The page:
In addition to attacking scientific studies, climate change deniers also rely on fake experts to dispute the consensus. For example, they might cite a petition signed by 31,487 Americans with a science degree that claims humans are not disrupting the climate. This is an example of the fake experts fallacy, as the signatories are not climate scientists and their views are not representative of the broader scientific community.

Overall, the fake experts fallacy is a powerful tool for climate change deniers, but it can be countered by evaluating the credentials of experts and scrutinizing the scientific evidence behind their claims. Replication of studies and consistency of findings across different scientific teams can provide strong evidence for scientific consensus and help distinguish genuine scientific experts from fake ones.

Another example of the fake experts fallacy is the anti-vaccine movement, which often cites individuals with little to no scientific expertise to argue that vaccines are dangerous or ineffective. This includes celebrities, politicians, and advocacy groups that claim to be experts on vaccine safety, despite having no relevant qualifications or expertise in the field.

HOW TO AVOID FALLING FOR THE FAKE EXPERTS FALLACYTo avoid falling for the fake experts fallacy, it’s important to evaluate the credibility and expertise of the sources being cited. Here are some tips for doing so:

  1. Check the credentials: Look up the background and qualifications of the individuals or organizations being cited as experts. Do they have relevant degrees or expertise in the field in question? Are they associated with credible scientific or academic institutions?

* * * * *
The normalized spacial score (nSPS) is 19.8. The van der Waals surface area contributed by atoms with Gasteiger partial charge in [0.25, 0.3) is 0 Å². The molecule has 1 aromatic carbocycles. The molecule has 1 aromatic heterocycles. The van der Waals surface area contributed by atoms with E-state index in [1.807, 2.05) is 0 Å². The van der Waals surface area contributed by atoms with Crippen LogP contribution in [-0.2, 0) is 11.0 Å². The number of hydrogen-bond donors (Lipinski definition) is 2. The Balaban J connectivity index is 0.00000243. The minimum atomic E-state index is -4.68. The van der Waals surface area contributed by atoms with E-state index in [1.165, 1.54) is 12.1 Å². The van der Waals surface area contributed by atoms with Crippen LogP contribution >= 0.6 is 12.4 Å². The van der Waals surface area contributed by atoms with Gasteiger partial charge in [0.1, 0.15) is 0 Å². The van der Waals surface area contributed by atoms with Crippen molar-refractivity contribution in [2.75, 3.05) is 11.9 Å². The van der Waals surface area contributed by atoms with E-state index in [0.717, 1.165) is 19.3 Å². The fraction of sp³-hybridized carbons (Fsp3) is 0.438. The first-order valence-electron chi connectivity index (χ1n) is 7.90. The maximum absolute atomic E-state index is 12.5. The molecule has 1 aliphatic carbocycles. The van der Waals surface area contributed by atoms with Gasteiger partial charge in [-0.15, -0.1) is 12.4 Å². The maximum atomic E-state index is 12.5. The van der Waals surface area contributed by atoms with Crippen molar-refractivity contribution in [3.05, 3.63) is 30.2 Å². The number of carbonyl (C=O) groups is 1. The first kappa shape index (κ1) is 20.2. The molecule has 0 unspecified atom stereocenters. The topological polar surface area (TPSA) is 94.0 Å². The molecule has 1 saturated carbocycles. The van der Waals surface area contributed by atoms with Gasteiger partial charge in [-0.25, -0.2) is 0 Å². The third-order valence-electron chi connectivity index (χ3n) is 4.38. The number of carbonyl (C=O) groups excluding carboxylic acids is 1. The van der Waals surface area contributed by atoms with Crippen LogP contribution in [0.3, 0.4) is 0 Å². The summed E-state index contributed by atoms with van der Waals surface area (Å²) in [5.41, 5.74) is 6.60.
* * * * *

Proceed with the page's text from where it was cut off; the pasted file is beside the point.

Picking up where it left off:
2. Follow the money: Investigate the funding sources of the individuals or organizations being cited. Are they funded by groups with a vested interest in denying scientific consensus, such as the tobacco or fossil fuel industries?
  3. Look for consensus: Check the scientific consensus on the topic in question. Are the sources being cited part of a small minority of dissenting voices, or do they represent the mainstream scientific opinion?
  4. Be skeptical of claims of expertise: Be wary of individuals or organizations that claim to be experts on a topic without any clear credentials or qualifications. In general, true experts are recognized by their peers and have a record of published research

More on the subject: 

Cook, J., Lewandowsky, S., & Ecker, U. K. H. (2017). Neutralizing misinformation through inoculation: Exposing misleading argumentation techniques reduces their influence. PloS one, 12(5), e0175799.

This paper discusses the effectiveness of using “inoculation messages” to counter the fake experts fallacy and other forms of climate change denial. It also provides further background on the fake experts fallacy and how it is used to create the impression of a lack of scientific consensus on climate change.